Cultural engagement: a crash course in contemporary issues /Joshua D. Chatraw and Karen Swallow Prior. Cultural Engagement introduces the main principles of cultural engagement and surveys a variety of Christian responses to nine of today’s key cultural issues including sexuality; gender roles; human life and reproductive technology; immigration and race; creation and creature care; politics; work; the arts; and war, weapons, and capital punishment.

 Emotional intelligence 2.0 /Travis Bradberry & Jean Greaves ; foreword by Patrick Lencioni. Emotional Intelligence 2.0 is a book with a single purpose—increasing your EQ. Here’s what people are saying about it:

 Emotional intelligence in nursing: essentials for leadership and practice improvement /Estelle Codier. This book is undertaken to provide a conceptual and historical description of EI as a concept and its application to nursing practice; illustrate use of EI abilities across various aspects of nursing practice ; describe the current evolution of the body of nurse EI research, offer ideas about how to develop EI abilities.

 Encountering world religions: a Christian introduction /Irving Hexham. Hexham introduces all the world’s major religious traditions in a brief and understandable way. He outlines key beliefs and practices in each religion, while also providing guidance on how to think critically about them from the standpoint of Christian theology. African, yogic, and Abrahamic traditions are all covered.

 Exodus in the New Testament /edited by Seth M. Ehorn. This book examines citations and allusions to Exodus (and Exodus traditions) within the New Testament.

 Health equity, diversity, and inclusion: context, controversies, and solutions /Patti R. Rose Health Equity, Diversity and Inclusion helps the reader understand key social justice issues relevant to health disparities and/or health equity, taking the reader from the classroom to the real world to implement new solutions. Current trends and movements, including the role of social media in the provision of health care information for improved health literacy; mass incarceration and criminal justice reform; and much more.

 Introducing political philosophy: a policy-driven approach /William Abel, Elizabeth Kahn, Tom Parr, and Andrew WaltonIntroducing Political Philosophy is the only text to showcase contemporary policy problems through the lens of key debates in political philosophy.Introducing Political Philosophy is a thought-provoking introduction that invites readers to consider and analyse philosophical controversies.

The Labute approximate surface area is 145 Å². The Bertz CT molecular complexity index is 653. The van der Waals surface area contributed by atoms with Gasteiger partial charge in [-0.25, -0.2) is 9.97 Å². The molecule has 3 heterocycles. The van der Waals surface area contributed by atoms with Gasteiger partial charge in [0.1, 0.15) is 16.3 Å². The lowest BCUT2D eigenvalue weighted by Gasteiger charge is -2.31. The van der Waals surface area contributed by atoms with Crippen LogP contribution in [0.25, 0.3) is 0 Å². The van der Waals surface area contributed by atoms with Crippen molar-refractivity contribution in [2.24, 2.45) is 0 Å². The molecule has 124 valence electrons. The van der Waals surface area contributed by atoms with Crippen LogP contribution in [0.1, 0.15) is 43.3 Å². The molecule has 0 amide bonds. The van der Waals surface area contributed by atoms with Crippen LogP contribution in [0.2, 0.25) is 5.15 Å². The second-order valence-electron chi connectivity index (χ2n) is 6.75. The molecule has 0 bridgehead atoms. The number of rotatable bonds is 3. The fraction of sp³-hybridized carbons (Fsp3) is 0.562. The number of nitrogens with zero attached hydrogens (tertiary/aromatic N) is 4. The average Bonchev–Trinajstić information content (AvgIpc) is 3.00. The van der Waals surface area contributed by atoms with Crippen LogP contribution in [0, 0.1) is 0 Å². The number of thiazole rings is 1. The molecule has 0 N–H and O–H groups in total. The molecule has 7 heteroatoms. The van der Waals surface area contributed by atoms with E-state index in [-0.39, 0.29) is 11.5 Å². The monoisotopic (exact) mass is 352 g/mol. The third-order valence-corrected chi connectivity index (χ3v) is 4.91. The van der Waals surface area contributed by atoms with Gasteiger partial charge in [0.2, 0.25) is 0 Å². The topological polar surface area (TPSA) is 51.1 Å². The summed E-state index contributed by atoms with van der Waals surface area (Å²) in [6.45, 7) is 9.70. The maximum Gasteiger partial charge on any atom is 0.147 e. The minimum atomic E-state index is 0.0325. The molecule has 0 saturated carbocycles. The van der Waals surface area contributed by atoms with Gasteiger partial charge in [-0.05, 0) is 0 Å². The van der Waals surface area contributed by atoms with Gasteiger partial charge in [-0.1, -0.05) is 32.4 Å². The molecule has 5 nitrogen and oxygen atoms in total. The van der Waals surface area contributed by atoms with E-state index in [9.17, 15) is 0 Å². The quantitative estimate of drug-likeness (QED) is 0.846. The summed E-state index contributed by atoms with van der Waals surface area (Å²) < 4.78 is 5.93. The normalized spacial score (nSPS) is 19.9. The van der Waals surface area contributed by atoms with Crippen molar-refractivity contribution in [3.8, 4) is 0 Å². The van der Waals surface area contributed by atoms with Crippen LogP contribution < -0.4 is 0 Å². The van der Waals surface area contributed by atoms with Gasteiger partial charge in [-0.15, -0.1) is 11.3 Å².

John Rawls: the path to a theory of justice /Andrius Gališanka. In this incisive new intellectual biography, Gališanka argues that in misunderstanding the origins and development of Rawls’s central argument, previous narratives fail to explain the novelty of his philosophical approach and so misunderstand the political vision he made prevalent. Gališanka draws on newly available archives of Rawls’s unpublished essays and personal papers to clarify the justifications Rawls offered for his assumption of basic moral agreement. Gališanka’s intellectual-historical approach reveals a philosopher struggling toward humbler claims than critics allege.

 Métis rising: living our present through the power of our past /edited by Yvonne Boyer and Larry Chartrand. Métis Rising draws on a remarkable cross-section of perspectives to tell the histories, stories, and dreams of people from varied backgrounds, demonstrating that there is no single Métis experience – only a common sense of belonging and a commitment to justice. The contributors to this unique collection, most of whom are Métis themselves, examine often-neglected aspects of Métis existence in Canada. Métis Rising is an extraordinary work that exemplifies how contemporary Métis identity has been forged by social, economic, and political concerns into a force to be reckoned with..

 Myth and meaning in Jordan Peterson: a Christian perspective /edited by Ron Dart. TWU Authors: Stephen M. Dunning; Matthew Steem and Joy Steem. In Myth and Meaning in Jordan Peterson, scholars across various disciplines explore various aspects of Jordan Peterson’s thought from a Christian perspective. Both critical and charitable, sober-minded and generous, this collection of ten essays is a key resource for those looking to faithfully engage with Jordan Peterson’s thought.

 Nursing ethics: feminist perspectives /Helen Kohlen, Joan McCarthy, editors. The aim of this book is to show how feminist perspectives can extend and advance the field of nursing ethics. It engages in the broader nursing ethics project of critiquing existing ethical frameworks as well as constructing and developing alternative understandings, concepts, and methodologies. The essays chart the development of feminist perspectives in the field of nursing ethics from the late 19th century to the present day and consider the impact of gender roles and gendered understandings on the moral lives of nurses, patients and families.

 Religion at the edge: nature, spirituality, and secularity in the Pacific Northwest /edited by Paul Bramadat, Patricia O’Connell Killen, and Sarah Wilkins-Laflamme. TWU Author: Michael Wilkinson. Religion at the Edge explores the rise of religious nones, the decline of mainstream Christian denominations, spiritual and environmental innovation, increasing religious pluralism, and the growth of smaller, more traditional faith groups. The first research-driven book to address religion, spirituality, and irreligion in the Pacific Northwest, Religion at the Edge expands our understanding of the nature, scale, and implications of socioreligious changes in North America, and the relevance of regionalism to that discussion..